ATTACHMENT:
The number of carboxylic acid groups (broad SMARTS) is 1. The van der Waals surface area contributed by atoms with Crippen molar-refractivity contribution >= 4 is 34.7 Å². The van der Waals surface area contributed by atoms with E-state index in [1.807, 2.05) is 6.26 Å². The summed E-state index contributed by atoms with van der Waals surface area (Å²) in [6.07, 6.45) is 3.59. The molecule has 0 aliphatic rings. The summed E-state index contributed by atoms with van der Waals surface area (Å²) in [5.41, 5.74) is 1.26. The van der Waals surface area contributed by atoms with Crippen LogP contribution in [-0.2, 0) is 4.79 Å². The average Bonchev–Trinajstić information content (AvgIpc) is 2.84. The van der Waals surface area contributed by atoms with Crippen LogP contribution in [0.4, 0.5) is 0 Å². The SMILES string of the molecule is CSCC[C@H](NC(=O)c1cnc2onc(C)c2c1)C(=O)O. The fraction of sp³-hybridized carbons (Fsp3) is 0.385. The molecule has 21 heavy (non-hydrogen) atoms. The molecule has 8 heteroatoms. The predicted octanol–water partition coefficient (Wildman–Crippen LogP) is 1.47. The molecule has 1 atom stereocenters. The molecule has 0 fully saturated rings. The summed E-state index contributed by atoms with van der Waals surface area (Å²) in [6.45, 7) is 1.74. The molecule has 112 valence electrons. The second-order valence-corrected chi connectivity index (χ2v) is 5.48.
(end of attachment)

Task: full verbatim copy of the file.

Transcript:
The number of carboxylic acid groups (broad SMARTS) is 1. The van der Waals surface area contributed by atoms with Crippen molar-refractivity contribution >= 4 is 34.7 Å². The van der Waals surface area contributed by atoms with E-state index in [1.807, 2.05) is 6.26 Å². The summed E-state index contributed by atoms with van der Waals surface area (Å²) in [6.07, 6.45) is 3.59. The molecule has 0 aliphatic rings. The summed E-state index contributed by atoms with van der Waals surface area (Å²) in [5.41, 5.74) is 1.26. The van der Waals surface area contributed by atoms with Crippen LogP contribution in [-0.2, 0) is 4.79 Å². The average Bonchev–Trinajstić information content (AvgIpc) is 2.84. The van der Waals surface area contributed by atoms with Crippen LogP contribution in [0.4, 0.5) is 0 Å². The SMILES string of the molecule is CSCC[C@H](NC(=O)c1cnc2onc(C)c2c1)C(=O)O. The fraction of sp³-hybridized carbons (Fsp3) is 0.385. The molecule has 21 heavy (non-hydrogen) atoms. The molecule has 8 heteroatoms. The predicted octanol–water partition coefficient (Wildman–Crippen LogP) is 1.47. The molecule has 1 atom stereocenters. The molecule has 0 fully saturated rings. The summed E-state index contributed by atoms with van der Waals surface area (Å²) in [6.45, 7) is 1.74. The molecule has 112 valence electrons. The second-order valence-corrected chi connectivity index (χ2v) is 5.48.